Afghanistan has once again plunged into the darkness. Over the month of August, the world witnessed the Taliban’s powerful and successful conquest in Afghanistan. The insurgency group gained territory and made advances in Afghanistan as the United States started the withdrawal process. This evacuation is part of an agreement made between former President Donald Trump and the Taliban last year.
On August 15, 2021, the Taliban took over the Afghan capital city of Kabul as President Ashraf Ghani fled the country. Without help from the U.S. military or a commander-in-chief, the Afghan army crumbled and the Taliban claimed control of the country. What came next was nothing short of absolute chaos, as evacuation of foreign nationals and their Afghan partners wreaked havoc at Kabul International Airport.
Horrific scenes emerged and circulated in the news and social media, including videos of people falling off flying aircrafts in their last desperate attempt to escape Taliban rule. News and social media feeds flooded with videos of children, including one of a baby being handed over by desperate mothers to U.S. military forces in hopes of a better life. Explosions and stampedes around the airport claimed many lives and injured hundreds of Afghan civilians, as well as more than a dozen U.S. soldiers.
Afghans all around the world, including Afghan Canadians, watched in despair as the Afghan flag was lowered across the country and replaced by the white Taliban flag that has been a symbol of horror; a bitter reminder of the dark times endured over the past twenty years. Their homeland transformed from a poor but joyous land, into a place where people fear leaving their houses. Afghans living abroad received phone calls from panicking relatives asking for a way out and watched videos of men and women, university professors and students, burning their degrees, documents, and books–careful not to show their faces–so they might go unnoticed during house searches conducted by Taliban.
The Afghan diaspora marched the streets in peaceful protests. They continued to post on social media day after day to raise awareness of the severity of this crisis, and to oppose Pakistani interference and the return of the brutal Taliban regime.
Now that the initial shock and heartache is subsiding, some real concerns and past traumas are resurfacing. The most pressing issue is the lack of funds and aid going into the country, as the U.S. has frozen all of Afghanistan’s assets and development funds. Banks in Afghanistan have also limited their operations and the amount that people can withdraw from their accounts. This is meant to prevent mass withdrawal of funds and collapse of the already-weak economy. A drop in the value of Afghan currency and border and road closures have halted trade. As a result, the people of Afghanistan are preparing for food shortages, while many domestically displaced people are already desperately in need of humanitarian relief.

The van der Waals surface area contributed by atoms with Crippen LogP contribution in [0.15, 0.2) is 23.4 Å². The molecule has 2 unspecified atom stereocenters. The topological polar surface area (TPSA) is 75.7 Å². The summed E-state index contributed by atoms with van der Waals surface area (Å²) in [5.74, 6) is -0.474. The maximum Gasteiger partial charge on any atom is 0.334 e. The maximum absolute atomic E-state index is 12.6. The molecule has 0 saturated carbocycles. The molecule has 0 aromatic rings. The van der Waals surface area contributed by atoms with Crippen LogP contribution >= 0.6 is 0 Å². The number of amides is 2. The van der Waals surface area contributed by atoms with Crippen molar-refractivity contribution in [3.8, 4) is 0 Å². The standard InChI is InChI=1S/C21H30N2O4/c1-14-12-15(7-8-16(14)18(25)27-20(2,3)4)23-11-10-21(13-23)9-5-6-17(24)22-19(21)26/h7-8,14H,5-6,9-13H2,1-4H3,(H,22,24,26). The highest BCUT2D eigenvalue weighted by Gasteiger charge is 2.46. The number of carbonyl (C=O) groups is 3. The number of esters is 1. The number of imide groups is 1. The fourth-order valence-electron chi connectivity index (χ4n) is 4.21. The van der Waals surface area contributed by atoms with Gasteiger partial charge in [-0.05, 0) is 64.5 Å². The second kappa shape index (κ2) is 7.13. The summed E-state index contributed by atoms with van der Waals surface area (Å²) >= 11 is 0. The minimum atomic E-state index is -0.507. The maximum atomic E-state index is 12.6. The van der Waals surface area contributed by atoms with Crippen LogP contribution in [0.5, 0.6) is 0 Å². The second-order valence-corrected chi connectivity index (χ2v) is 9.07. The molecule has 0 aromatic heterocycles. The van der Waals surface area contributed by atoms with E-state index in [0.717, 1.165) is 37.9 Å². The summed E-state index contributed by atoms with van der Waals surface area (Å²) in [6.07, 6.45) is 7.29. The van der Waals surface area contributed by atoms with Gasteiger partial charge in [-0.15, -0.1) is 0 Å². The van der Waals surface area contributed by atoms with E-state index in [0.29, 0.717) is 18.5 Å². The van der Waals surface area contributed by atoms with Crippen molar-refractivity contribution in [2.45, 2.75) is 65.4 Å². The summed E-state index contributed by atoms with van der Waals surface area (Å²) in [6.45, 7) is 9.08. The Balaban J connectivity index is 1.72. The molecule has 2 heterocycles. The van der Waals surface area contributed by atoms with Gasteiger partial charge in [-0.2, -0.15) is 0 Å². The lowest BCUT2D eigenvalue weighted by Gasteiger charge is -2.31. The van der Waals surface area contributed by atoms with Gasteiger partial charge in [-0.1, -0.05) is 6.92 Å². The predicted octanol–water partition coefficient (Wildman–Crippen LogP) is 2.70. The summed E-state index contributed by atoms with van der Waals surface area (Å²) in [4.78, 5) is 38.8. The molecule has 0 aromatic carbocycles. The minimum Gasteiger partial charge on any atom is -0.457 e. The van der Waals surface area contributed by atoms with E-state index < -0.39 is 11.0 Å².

Another major concern is whether the Taliban will uphold women’s rights to education, work, and public participation. Historically, the Taliban has confined women to their houses as housewives or obedient daughters, only being allowed to leave with a male escort.
Since the Taliban regime was overthrown in 2001, women have fought for their place in the classroom, workplaces, parliament, and society as equal and valuable members. Today, this is in jeopardy. The Taliban claim to now respect women’s rights and freedoms, if these freedoms fit into their version of Islam. What exactly their version of Islam permits, and whether they will stay true to these promises is in the air.
The potential for increased terrorist presence in Afghanistan, and the subsequent implications for regional and global security, alarms many western countries now more than ever. This may trigger another wave of Islamophobia and Afghanophobia in the West. It will likely provoke various sanctions on Afghanistan that may keep the country in a never-ending cycle of poverty and short-termism—the ultimate price paid by innocent civilians. What these citizens need right now is a secure society, stable economy, resumed schooling for their sons and daughters, and a small sparkle of hope that tomorrow can be better than today.
Canada and the international community need to work together to provide humanitarian aid—food and medicine—to the country right away. The international community has a lot of leverage over the Taliban. Now is the time for them to act to secure human rights, including women’s rights, and basic freedoms of speech, press, movement, and association. They need to work with the remaining Afghan officials from the previous government and the Taliban to revive peace negotiations and set the stage for democracy. They need to decide and work towards stopping other insurgency groups, such as ISIS-K, once and for all. The international community has this power, they just need to be decisive in their action.
We, as citizens of Canada, need to talk about Afghanistan and the millions of innocent people who have lives, loved ones, hopes, dreams, and aspirations just like us. We need to ensure the world does not forget about them.